April 2010
Volume 51, Issue 13
Free
ARVO Annual Meeting Abstract  |   April 2010
Prevalence of Refractive Errors in a Mexican-American Population: Proyecto VER
Author Affiliations & Notes
  • J. A. Uribe
    Dana Center for Preventive Ophthalmology, Johns Hopkins School of Medicine, Baltimore, Maryland
    Epidemiology, Johns Hopkins Bloomberg School of Public Health, Baltimore, Maryland
  • B. K. Swenor
    Epidemiology, Johns Hopkins Bloomberg School of Public Health, Baltimore, Maryland
  • B. E. Munoz
    Dana Center for Preventive Ophthalmology, Johns Hopkins School of Medicine, Baltimore, Maryland
  • S. K. West
    Dana Center for Preventive Ophthalmology, Johns Hopkins School of Medicine, Baltimore, Maryland
    Epidemiology, Johns Hopkins Bloomberg School of Public Health, Baltimore, Maryland
  • Footnotes
    Commercial Relationships  J.A. Uribe, None; B.K. Swenor, None; B.E. Munoz, None; S.K. West, None.
  • Footnotes
    Support  NEI Grant EY11283
Investigative Ophthalmology & Visual Science April 2010, Vol.51, 5209. doi:
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      J. A. Uribe, B. K. Swenor, B. E. Munoz, S. K. West; Prevalence of Refractive Errors in a Mexican-American Population: Proyecto VER. Invest. Ophthalmol. Vis. Sci. 2010;51(13):5209.

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      © ARVO (1962-2015); The Authors (2016-present)

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Abstract

Purpose: : To determine the prevalence of refractive error (RE) and factors associated with uncorrected RE in Mexican-American adults.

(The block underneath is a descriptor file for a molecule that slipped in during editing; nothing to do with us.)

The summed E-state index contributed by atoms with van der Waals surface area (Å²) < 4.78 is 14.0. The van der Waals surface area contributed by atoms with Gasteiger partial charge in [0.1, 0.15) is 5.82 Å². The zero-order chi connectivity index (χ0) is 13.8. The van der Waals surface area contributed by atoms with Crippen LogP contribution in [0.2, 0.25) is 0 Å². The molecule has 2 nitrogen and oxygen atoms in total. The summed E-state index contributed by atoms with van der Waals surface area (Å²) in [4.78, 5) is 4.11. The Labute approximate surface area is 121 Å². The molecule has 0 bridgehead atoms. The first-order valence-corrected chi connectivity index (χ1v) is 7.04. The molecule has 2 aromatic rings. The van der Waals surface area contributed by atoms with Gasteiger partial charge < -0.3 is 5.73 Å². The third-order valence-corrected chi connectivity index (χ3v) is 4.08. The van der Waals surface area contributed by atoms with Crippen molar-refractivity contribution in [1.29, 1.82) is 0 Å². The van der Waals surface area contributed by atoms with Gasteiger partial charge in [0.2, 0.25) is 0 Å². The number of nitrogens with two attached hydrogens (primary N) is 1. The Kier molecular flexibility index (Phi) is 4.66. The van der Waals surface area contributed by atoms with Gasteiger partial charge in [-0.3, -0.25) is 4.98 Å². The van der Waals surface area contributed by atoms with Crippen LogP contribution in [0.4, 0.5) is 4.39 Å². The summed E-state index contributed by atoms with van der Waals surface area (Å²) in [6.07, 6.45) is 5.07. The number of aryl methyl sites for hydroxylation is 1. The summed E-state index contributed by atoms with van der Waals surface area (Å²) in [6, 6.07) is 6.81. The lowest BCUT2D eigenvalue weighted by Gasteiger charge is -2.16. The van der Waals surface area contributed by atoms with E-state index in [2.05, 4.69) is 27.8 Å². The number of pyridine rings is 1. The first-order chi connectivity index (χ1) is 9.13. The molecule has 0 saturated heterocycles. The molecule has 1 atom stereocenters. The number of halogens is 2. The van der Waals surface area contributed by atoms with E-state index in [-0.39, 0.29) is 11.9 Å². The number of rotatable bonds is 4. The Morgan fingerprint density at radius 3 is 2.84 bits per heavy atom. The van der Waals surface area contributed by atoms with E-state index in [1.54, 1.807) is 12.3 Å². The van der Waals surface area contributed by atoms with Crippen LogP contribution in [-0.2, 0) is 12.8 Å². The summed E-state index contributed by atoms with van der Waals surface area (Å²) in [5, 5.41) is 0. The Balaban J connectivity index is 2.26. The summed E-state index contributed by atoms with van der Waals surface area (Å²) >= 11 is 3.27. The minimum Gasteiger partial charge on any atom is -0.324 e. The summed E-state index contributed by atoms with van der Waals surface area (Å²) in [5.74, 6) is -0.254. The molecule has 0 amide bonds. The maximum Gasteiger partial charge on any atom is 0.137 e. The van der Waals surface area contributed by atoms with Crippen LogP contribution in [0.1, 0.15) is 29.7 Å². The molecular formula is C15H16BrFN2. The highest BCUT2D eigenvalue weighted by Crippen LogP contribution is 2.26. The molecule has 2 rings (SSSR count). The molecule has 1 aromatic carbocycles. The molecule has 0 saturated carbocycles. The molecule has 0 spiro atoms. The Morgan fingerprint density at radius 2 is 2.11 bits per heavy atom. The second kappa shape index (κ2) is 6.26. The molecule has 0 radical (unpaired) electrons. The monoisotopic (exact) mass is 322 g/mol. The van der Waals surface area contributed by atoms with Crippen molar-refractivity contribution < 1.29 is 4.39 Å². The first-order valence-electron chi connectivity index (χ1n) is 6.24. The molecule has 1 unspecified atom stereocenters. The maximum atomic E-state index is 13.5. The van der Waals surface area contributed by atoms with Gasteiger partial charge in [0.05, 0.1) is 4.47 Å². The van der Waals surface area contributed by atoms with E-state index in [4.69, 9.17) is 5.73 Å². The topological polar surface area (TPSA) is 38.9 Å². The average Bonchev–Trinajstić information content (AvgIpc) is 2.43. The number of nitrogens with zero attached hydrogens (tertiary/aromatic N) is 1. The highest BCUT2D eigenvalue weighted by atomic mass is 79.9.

Methods: : Proyecto VER is a population-based study of blindness and visual impairment in Mexican-Americans aged ≥40 years from Tucson and Nogales, Arizona. Participants had a complete ophthalmic evaluation, including testing of presenting (PVA), best corrected visual acuity (BCVA), and a questionnaire concerning access to healthcare and acculturation. Of 4,769 eligible subjects with complete examinations, 255 (5.3%) were excluded because they were blind or had previous cataract surgery in both eyes. A total of 4,514 subjects with complete information in at least one eye were included. Subjects wearing prescription glasses for distance vision whose PVA was 20/25 or better, or subjects with PVA worse than 20/25 in at least one eye who improved ≥2 lines after subjective refraction were considered to have RE. Those achieving ≥ 2 line improvement in at least one eye were considered to have uncorrected RE. Alternative definitions were also examined. Contingency tables were used to examine associations between uncorrected RE and potential risk factors. Logistic regression models were used in the multivariate analysis.

Results: : The overall prevalence of RE in at least one eye was 67.5% (95% CI: 65.8-69.1%). One-third of participants with RE improved their PVA by ≥ 2 lines after subjective refraction. As compared to corrected RE, those with uncorrected RE were less likely to have any type of health insurance (OR=0.7; 95% CI: 0.6-0.9) and have lower levels of acculturation (OR=0.8; 95% CI: 0.7-0.8 per unit increase in the score) but were more likely to have a family income of < $20,000/year (OR=1.5; 95% CI: 1.2-1.8).

Conclusions: : In our sample of Mexican-Americans the overall prevalence of uncorrected RE is high. One third of those with RE will benefit from a new pair of glasses. Indices of marginalization are associated with uncorrected RE, and could be targeted for future intervention.

Keywords: clinical (human) or epidemiologic studies: prevalence/incidence • clinical (human) or epidemiologic studies: risk factor assessment • refraction 
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